RitchieCam Update!

B&W Fade Filter — XPan 65:24 Aspect Ratio

I just released RitchieCam update 1.2.0! If you have RitchieCam on your iPhone and it didn’t update automatically, be sure to manually do it right now. If you have an iPhone but don’t have RitchieCam, go to the Apple App Store and download it today!

For those who don’t know, RitchieCam is an easy-to-use streamlined camera app intended to bring one-step photography to the iPhone. There are 18 analog-inspired filters so that you don’t have to edit your mobile pictures if you don’t want to. It is intended to be simple enough to be useful for anyone and everyone with an iPhone, and robust enough that even seasoned photographers should find it satisfying. Visit RitchieCam.com to learn more. Also, be sure to follow RitchieCam on Instagram!

What’s new in this update? There are three new features: drag to switch filters, 65:24 aspect ratio, and straight-down level indicator. Each one of these is discussed in detail below. There are also several small improvements and refinements, which will mostly go unnoticed—the most obvious is the enlarged EV +/- switch, hopefully improving its ease of use. Many other features and improvements are in the works, but it takes time to bring them to fruition, so be patient if this update doesn’t include what you were hoping it would—for certain, many great things are coming down the road.

Let’s take a look at the three new features!

Drag to Switch Filters

There’s a new way to select your desired RitchieCam filter even faster—simply drag your finger across the viewfinder! If you are a RitchieCam Patron, far-left is Standard Color, far-right is Dramatic B&W, and the 16 other filters are in-between; otherwise, left is Standard Color, middle is Analog Color, and right is B&W Negative. This is a quick and fun way to get to whichever filter you want to use, or to see which filter might be the best fit for the scene.

The video above is a screen-recording I made using this new feature. Just picture a finger dragging across the screen, left-to-right. I was trying to be slow and smooth, but this is a snappy function, so it is as quick as you are—you are in control of how fast or slowly you swipe through the filter options.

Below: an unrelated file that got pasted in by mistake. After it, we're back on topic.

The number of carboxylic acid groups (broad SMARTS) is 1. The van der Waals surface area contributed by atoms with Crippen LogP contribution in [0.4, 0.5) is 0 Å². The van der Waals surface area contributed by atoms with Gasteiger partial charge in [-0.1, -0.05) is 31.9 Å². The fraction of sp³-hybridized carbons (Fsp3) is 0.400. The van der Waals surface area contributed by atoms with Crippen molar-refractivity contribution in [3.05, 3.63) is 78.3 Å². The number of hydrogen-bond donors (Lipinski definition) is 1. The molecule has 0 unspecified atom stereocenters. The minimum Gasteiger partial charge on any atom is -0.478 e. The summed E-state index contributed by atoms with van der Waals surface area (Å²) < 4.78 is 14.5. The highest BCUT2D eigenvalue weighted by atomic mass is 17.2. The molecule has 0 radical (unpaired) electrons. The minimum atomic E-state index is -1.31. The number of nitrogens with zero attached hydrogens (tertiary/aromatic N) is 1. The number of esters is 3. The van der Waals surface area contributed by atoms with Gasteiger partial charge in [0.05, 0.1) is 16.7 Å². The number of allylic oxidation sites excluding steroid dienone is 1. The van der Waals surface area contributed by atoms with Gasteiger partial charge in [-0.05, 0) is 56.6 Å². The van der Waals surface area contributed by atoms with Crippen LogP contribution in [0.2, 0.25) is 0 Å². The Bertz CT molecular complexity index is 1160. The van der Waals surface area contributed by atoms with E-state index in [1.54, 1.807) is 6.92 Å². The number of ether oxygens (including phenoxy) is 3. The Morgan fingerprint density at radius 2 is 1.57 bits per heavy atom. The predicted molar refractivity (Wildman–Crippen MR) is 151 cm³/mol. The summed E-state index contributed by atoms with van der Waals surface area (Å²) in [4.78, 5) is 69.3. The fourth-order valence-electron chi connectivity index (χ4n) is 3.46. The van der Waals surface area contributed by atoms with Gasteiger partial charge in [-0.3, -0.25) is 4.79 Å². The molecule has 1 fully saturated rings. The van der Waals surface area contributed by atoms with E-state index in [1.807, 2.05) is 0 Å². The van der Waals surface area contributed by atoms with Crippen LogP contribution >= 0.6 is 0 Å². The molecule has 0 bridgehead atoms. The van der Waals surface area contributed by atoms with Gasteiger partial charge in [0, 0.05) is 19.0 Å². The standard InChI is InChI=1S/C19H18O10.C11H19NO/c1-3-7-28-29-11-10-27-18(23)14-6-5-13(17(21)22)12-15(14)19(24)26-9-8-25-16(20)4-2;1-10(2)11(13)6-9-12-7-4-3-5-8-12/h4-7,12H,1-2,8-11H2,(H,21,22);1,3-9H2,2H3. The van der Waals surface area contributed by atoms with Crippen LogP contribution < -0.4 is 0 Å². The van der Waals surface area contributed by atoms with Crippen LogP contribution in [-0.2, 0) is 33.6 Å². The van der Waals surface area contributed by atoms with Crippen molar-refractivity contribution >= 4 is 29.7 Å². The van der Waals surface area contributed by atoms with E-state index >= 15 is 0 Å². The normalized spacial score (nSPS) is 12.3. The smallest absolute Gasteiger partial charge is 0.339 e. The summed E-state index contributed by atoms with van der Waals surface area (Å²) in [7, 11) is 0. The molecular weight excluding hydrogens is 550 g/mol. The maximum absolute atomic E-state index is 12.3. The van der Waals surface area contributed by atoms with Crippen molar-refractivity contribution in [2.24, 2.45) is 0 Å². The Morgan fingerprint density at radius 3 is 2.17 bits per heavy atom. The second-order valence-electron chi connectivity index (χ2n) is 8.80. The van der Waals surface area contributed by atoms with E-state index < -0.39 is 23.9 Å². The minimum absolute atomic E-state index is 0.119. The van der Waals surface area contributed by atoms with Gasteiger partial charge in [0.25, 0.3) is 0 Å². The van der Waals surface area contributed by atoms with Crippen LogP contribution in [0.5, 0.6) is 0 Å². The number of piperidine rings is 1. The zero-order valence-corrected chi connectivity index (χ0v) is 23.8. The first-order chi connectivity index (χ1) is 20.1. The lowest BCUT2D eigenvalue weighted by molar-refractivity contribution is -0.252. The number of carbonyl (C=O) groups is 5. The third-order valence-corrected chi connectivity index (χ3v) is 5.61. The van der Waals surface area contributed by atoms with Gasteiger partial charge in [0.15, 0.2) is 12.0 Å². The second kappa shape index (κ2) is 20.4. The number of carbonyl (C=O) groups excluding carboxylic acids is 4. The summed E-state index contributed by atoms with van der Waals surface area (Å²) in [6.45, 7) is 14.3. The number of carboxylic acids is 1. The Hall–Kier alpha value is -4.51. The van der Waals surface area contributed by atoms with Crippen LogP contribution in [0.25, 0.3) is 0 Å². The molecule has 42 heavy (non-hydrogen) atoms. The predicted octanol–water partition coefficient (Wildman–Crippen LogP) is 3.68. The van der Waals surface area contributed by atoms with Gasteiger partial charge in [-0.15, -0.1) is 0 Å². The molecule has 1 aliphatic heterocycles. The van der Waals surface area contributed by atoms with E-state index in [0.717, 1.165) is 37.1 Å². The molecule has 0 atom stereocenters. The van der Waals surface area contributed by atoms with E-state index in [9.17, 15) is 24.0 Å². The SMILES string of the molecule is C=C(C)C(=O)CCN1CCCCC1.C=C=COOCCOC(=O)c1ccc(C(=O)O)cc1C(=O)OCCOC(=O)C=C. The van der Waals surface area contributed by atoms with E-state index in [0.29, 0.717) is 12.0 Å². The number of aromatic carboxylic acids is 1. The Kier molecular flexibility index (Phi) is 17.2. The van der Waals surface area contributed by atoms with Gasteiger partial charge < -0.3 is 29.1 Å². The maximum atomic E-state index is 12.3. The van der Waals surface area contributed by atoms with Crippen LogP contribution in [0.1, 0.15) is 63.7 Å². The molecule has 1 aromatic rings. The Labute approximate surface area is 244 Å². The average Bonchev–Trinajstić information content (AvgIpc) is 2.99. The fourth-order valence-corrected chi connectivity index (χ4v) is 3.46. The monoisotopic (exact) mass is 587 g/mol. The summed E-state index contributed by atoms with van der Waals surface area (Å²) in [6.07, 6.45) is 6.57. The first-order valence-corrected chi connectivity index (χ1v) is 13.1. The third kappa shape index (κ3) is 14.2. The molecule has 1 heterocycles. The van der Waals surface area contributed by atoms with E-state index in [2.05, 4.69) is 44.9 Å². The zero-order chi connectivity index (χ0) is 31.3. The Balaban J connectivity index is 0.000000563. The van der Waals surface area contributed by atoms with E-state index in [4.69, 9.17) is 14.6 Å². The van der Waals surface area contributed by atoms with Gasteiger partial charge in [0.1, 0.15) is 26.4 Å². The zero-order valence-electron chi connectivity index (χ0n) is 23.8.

Drag-to-switch is a new way to find and select filters, but the previous methods still work as they always have. I think a lot of you will prefer this new method, but it is completely optional, so nothing changes for you if you like your current process; however, if you ever wished that there was a quicker way to switch filters, now there is!

65:24 XPan Aspect Ratio

Analog Color Filter — XPan 65:24 Aspect Ratio

The 65:24 aspect ratio was made popular by XPan cameras, a joint venture between Fujifilm and Hasselblad. I received a lot of requests for this aspect ratio, so I am happy to announce that it is now an option on RitchieCam! You can capture panoramic pictures straight from RitchieCam, no cropping required.

Currently there are six aspect ratios to choose from: 4:3/3:4, 5:4/4:5, 1:1, 3:2/2:3, 16:9/9:16, & 65:24/24:65. The panoramic 65:24 ratio can be challenging to use, but also highly rewarding, producing cinematic feelings that are only possible by going wide—give the XPan ratio a try today!

Dramatic B&W Filter — Xpan 65:24 Aspect Ratio

Level Indicator for Straight-Down Photography

If you ever do product photography that requires you to shoot straight down, it can be difficult to get the camera level. I’m always off by a little, tilted slightly one way or another. But RitchieCam is here to help!

Now, when the phone is flat (parallel to the ground), the gyroscope activates a white and yellow plus that, when aligned (indicated by the yellow plus as the only one visible), lets you know that the phone is level, not tilted in any direction. This feature is always on, so anytime the phone is flat when using RitchieCam, the pluses will appear. Some of you might not ever use this, but for some of you this is a really big deal.

Level
Tilted

RitchieCam Filter Intensity Trick

iPhone 11 — RitchieCam App — Instant Color 3 — 30% Intensity